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A global molecular phylogeny and timescale of evolution for Cryptocercus woodroaches.

Diversity of root-knot nematodes of the genus Meloidogyne Göeldi, 1892 (Nematoda: Meloidogynidae) associated with olive plants and environmental cues regarding their distribution in southern Spain.

Che YanLi ; Wang Dong ; Shi Yan ; Du XiaoHong ; Zhao YongQuan ; Lo, N. ; Wang ZongQing

Molecular Phylogenetics and Evolution 2016 Vol 98 pp. 201-209;

Abstract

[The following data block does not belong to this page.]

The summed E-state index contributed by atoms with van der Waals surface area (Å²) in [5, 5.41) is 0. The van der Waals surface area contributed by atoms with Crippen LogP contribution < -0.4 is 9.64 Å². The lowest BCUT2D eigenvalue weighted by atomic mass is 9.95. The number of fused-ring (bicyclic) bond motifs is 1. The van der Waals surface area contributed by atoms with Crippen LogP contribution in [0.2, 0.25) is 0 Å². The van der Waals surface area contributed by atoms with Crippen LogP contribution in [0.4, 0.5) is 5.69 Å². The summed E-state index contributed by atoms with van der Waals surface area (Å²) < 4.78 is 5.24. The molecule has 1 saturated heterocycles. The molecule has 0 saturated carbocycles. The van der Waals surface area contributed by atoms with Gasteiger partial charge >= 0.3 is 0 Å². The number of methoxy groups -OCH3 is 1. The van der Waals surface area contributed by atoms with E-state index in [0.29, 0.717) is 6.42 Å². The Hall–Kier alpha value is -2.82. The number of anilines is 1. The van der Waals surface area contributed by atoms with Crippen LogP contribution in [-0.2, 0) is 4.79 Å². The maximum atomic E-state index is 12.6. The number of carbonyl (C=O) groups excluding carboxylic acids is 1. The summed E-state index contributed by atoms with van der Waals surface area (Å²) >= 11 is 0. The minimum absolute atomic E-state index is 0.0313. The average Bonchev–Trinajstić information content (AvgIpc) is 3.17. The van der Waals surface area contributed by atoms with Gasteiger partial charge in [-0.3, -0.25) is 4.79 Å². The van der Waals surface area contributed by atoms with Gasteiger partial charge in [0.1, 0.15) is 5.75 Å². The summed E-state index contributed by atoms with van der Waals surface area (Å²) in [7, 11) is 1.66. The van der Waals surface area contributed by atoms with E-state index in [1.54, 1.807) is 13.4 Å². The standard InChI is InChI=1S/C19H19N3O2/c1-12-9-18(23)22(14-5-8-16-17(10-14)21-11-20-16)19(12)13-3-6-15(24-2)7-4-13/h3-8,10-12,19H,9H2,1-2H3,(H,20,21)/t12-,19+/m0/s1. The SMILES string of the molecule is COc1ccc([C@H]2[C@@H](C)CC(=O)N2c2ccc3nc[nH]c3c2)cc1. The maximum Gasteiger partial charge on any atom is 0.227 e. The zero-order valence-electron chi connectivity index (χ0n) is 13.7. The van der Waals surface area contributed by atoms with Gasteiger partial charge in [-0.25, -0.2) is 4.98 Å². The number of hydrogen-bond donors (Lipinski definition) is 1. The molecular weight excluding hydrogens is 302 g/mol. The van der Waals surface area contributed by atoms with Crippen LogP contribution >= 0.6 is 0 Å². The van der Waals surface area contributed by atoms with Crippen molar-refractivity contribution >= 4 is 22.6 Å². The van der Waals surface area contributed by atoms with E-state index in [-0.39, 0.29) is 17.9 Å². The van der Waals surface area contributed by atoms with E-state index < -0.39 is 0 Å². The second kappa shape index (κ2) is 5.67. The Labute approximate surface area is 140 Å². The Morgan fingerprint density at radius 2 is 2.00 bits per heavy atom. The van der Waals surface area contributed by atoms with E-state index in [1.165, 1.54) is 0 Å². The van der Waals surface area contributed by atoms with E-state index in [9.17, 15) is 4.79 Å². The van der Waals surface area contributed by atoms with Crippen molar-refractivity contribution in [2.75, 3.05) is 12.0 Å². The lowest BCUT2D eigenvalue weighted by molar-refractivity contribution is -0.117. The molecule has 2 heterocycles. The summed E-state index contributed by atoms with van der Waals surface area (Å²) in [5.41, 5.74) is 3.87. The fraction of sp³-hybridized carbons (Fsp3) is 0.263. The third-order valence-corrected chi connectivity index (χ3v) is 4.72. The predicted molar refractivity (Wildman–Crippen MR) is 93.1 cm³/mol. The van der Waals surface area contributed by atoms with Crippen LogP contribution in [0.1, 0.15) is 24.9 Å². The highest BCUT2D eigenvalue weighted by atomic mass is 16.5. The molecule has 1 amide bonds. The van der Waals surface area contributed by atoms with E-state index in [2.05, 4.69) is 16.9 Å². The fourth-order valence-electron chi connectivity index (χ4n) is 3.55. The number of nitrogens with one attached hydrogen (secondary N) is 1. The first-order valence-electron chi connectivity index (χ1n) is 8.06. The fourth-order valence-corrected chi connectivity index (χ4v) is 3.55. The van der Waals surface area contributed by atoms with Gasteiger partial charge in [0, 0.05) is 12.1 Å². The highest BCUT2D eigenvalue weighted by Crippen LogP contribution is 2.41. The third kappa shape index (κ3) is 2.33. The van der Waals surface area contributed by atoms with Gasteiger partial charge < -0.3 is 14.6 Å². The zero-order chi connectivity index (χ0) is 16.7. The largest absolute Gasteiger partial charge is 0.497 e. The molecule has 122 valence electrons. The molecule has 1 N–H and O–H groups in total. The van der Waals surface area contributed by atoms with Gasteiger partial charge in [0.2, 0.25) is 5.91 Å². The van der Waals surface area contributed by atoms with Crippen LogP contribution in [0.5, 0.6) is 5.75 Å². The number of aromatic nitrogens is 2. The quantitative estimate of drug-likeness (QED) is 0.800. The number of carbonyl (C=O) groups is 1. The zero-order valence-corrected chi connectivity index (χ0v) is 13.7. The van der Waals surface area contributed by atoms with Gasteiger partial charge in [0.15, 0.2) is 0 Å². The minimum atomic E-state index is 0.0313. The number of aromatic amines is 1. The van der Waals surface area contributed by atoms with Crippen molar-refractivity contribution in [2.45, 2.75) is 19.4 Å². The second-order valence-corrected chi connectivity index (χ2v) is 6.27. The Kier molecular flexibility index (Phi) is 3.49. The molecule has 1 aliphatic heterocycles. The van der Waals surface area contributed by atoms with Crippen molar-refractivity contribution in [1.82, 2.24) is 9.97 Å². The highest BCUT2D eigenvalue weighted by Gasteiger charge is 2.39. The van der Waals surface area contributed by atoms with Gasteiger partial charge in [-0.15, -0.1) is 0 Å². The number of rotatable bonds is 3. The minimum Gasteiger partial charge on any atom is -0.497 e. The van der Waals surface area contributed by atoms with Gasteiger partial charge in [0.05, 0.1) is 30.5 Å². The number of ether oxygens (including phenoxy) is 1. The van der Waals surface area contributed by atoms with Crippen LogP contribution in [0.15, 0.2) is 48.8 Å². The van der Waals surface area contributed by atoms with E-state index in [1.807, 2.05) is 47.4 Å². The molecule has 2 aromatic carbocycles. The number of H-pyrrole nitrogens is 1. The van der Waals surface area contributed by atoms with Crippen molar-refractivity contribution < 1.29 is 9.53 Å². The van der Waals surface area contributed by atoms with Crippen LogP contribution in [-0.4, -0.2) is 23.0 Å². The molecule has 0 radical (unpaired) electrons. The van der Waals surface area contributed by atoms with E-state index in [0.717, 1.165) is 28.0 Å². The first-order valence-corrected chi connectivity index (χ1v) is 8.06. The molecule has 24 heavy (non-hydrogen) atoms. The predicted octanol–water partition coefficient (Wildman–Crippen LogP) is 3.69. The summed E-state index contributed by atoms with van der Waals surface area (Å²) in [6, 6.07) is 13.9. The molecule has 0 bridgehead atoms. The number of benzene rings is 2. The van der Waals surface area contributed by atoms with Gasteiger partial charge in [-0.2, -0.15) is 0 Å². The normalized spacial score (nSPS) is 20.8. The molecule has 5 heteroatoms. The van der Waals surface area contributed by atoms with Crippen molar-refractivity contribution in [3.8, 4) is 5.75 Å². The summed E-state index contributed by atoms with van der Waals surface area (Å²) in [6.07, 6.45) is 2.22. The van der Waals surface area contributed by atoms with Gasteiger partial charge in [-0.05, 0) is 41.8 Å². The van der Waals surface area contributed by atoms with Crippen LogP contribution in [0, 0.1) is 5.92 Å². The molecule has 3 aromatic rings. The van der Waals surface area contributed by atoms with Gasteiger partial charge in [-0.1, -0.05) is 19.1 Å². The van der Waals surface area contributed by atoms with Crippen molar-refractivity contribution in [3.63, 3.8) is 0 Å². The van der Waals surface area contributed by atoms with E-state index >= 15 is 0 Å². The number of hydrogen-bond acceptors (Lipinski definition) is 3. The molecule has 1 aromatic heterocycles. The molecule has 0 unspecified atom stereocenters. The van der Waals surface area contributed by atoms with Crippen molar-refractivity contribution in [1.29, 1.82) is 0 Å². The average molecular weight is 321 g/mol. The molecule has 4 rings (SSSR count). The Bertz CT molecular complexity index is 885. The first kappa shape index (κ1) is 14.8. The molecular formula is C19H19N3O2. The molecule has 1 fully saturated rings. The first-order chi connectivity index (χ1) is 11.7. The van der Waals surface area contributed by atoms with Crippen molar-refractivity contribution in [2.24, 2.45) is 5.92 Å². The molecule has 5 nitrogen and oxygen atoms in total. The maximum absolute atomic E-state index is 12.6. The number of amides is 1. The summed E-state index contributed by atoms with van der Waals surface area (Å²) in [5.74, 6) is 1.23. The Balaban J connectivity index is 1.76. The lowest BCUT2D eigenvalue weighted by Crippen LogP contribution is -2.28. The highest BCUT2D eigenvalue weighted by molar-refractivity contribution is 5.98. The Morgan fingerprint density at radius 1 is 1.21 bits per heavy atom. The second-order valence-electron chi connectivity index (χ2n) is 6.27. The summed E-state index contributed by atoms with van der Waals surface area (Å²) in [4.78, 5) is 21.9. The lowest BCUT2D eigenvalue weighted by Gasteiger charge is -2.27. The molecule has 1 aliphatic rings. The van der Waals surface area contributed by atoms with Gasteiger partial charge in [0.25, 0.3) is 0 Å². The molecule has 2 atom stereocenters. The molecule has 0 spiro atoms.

Cryptocercus is a genus of sub-social wood-feeding cockroaches that represents the sister group to the eusocial termites. We generated mitochondrial (12S+ 16S rRNA, COII), nuclear (28S rRNA) and Blattbacterium endosymbiont (16S+23S rRNA) sequence data for 8 new Chinese species, and combined these with previously available data to undertake the most extensive analysis of phylogenetic relationships within the genus to date. As expected, phylogenetic relationships among Blattabacterium strains were found to be congruent with those of their hosts. Three major clades were found to exist in Asian populations, one representing taxa from the Hengduan mountains in Southwestern China, a second including taxa from Russia, Korea, Northeastern China, and Yunnan in the Hengduan Mountains, and a third including taxa from the Qinling Mountains and Daba Mountains in Central China. A molecular dating analysis using 7 termite fossils to calibrate the molecular clock indicated that the divergence of American and Asian Cryptocercus occurred 55.09 Ma (41.55-72.28 Ma 95% CI), and that the radiations of American and Asian taxa occurred 28.48 Ma (20.83-37.95 Ma 95% CI) and 20.97 Ma (15.78-27.21 Ma 95% CI) respectively. Reconstruction of ancestral geographic distributions using S-DIVA suggested Cryptocercus was originally distributed across both continents, as opposed to ancestral migration of Cryptocercus from one continent to the other. The last common ancestor of Asian Cryptocercus was inferred to have existed in Central China. An examination of male chromosome numbers in Asian Cryptocercus showed that diploid numbers vary from 2n=15 to 2n=41, and indicates the presence of eight new species. Our study represents the most comprehensive phylogenetic and biogeographic study yet performed for this important group of cockroaches.